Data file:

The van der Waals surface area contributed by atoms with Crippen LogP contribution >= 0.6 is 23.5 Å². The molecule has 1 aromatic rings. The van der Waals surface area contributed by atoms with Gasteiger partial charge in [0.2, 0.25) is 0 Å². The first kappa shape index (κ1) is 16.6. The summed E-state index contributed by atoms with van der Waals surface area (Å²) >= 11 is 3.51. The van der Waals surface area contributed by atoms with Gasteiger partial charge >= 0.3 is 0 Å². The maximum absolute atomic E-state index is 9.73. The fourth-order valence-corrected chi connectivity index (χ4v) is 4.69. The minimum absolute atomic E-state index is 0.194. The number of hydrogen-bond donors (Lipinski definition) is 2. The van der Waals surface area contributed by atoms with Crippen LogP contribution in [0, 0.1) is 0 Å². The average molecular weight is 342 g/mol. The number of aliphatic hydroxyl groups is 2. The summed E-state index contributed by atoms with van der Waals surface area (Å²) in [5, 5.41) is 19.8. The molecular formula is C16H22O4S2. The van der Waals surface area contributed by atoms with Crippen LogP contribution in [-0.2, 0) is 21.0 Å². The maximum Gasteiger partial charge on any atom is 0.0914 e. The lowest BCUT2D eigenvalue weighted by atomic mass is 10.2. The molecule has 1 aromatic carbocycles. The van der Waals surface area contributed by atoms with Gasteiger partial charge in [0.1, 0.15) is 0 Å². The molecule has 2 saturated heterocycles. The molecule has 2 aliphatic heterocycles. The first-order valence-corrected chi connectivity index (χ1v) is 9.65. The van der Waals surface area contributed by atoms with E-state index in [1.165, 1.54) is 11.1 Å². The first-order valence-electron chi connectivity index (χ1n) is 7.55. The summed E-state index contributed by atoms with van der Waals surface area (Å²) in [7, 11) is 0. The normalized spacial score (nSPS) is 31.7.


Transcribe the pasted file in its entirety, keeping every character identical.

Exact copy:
The van der Waals surface area contributed by atoms with Crippen LogP contribution >= 0.6 is 23.5 Å². The molecule has 1 aromatic rings. The van der Waals surface area contributed by atoms with Gasteiger partial charge in [0.2, 0.25) is 0 Å². The first kappa shape index (κ1) is 16.6. The summed E-state index contributed by atoms with van der Waals surface area (Å²) >= 11 is 3.51. The van der Waals surface area contributed by atoms with Gasteiger partial charge >= 0.3 is 0 Å². The maximum absolute atomic E-state index is 9.73. The fourth-order valence-corrected chi connectivity index (χ4v) is 4.69. The minimum absolute atomic E-state index is 0.194. The number of hydrogen-bond donors (Lipinski definition) is 2. The van der Waals surface area contributed by atoms with Crippen LogP contribution in [0, 0.1) is 0 Å². The average molecular weight is 342 g/mol. The number of aliphatic hydroxyl groups is 2. The summed E-state index contributed by atoms with van der Waals surface area (Å²) in [5, 5.41) is 19.8. The molecular formula is C16H22O4S2. The van der Waals surface area contributed by atoms with Crippen LogP contribution in [-0.2, 0) is 21.0 Å². The maximum Gasteiger partial charge on any atom is 0.0914 e. The lowest BCUT2D eigenvalue weighted by atomic mass is 10.2. The molecule has 1 aromatic carbocycles. The van der Waals surface area contributed by atoms with Gasteiger partial charge in [0.1, 0.15) is 0 Å². The molecule has 2 saturated heterocycles. The molecule has 2 aliphatic heterocycles. The first-order valence-corrected chi connectivity index (χ1v) is 9.65. The van der Waals surface area contributed by atoms with E-state index in [1.165, 1.54) is 11.1 Å². The first-order valence-electron chi connectivity index (χ1n) is 7.55. The summed E-state index contributed by atoms with van der Waals surface area (Å²) in [7, 11) is 0. The normalized spacial score (nSPS) is 31.7.